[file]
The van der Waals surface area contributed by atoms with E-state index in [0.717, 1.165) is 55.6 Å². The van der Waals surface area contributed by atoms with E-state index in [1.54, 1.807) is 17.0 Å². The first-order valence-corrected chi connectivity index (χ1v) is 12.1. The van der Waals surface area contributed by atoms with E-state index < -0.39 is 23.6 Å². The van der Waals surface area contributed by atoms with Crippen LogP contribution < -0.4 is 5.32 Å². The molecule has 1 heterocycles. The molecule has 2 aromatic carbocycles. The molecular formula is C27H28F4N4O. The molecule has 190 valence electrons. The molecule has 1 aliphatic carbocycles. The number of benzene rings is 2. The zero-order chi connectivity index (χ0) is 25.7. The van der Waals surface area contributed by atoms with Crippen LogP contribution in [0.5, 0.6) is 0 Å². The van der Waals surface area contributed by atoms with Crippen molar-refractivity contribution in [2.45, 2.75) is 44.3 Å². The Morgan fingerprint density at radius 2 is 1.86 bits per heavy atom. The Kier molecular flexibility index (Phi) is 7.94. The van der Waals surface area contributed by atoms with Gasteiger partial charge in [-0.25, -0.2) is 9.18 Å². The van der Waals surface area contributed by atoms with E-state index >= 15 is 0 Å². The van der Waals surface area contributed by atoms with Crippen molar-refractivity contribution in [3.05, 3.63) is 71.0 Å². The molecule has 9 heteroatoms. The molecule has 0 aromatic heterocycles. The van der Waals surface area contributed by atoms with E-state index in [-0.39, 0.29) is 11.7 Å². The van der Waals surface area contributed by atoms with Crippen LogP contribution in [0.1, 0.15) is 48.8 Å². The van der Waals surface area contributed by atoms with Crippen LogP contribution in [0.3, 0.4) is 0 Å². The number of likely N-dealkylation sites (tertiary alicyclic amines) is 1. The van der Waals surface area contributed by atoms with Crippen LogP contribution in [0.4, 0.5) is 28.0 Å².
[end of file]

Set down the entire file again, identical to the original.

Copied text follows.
The van der Waals surface area contributed by atoms with E-state index in [0.717, 1.165) is 55.6 Å². The van der Waals surface area contributed by atoms with E-state index in [1.54, 1.807) is 17.0 Å². The first-order valence-corrected chi connectivity index (χ1v) is 12.1. The van der Waals surface area contributed by atoms with E-state index < -0.39 is 23.6 Å². The van der Waals surface area contributed by atoms with Crippen LogP contribution < -0.4 is 5.32 Å². The molecule has 1 heterocycles. The molecule has 2 aromatic carbocycles. The molecular formula is C27H28F4N4O. The molecule has 190 valence electrons. The molecule has 1 aliphatic carbocycles. The number of benzene rings is 2. The zero-order chi connectivity index (χ0) is 25.7. The van der Waals surface area contributed by atoms with Crippen LogP contribution in [0.5, 0.6) is 0 Å². The van der Waals surface area contributed by atoms with Crippen molar-refractivity contribution in [2.45, 2.75) is 44.3 Å². The Morgan fingerprint density at radius 2 is 1.86 bits per heavy atom. The Kier molecular flexibility index (Phi) is 7.94. The van der Waals surface area contributed by atoms with Gasteiger partial charge in [-0.25, -0.2) is 9.18 Å². The van der Waals surface area contributed by atoms with E-state index >= 15 is 0 Å². The van der Waals surface area contributed by atoms with Crippen molar-refractivity contribution in [3.05, 3.63) is 71.0 Å². The molecule has 9 heteroatoms. The molecule has 0 aromatic heterocycles. The van der Waals surface area contributed by atoms with E-state index in [-0.39, 0.29) is 11.7 Å². The van der Waals surface area contributed by atoms with Crippen LogP contribution in [0.1, 0.15) is 48.8 Å². The van der Waals surface area contributed by atoms with Crippen LogP contribution in [0.3, 0.4) is 0 Å². The number of likely N-dealkylation sites (tertiary alicyclic amines) is 1. The van der Waals surface area contributed by atoms with Crippen LogP contribution in [0.4, 0.5) is 28.0 Å².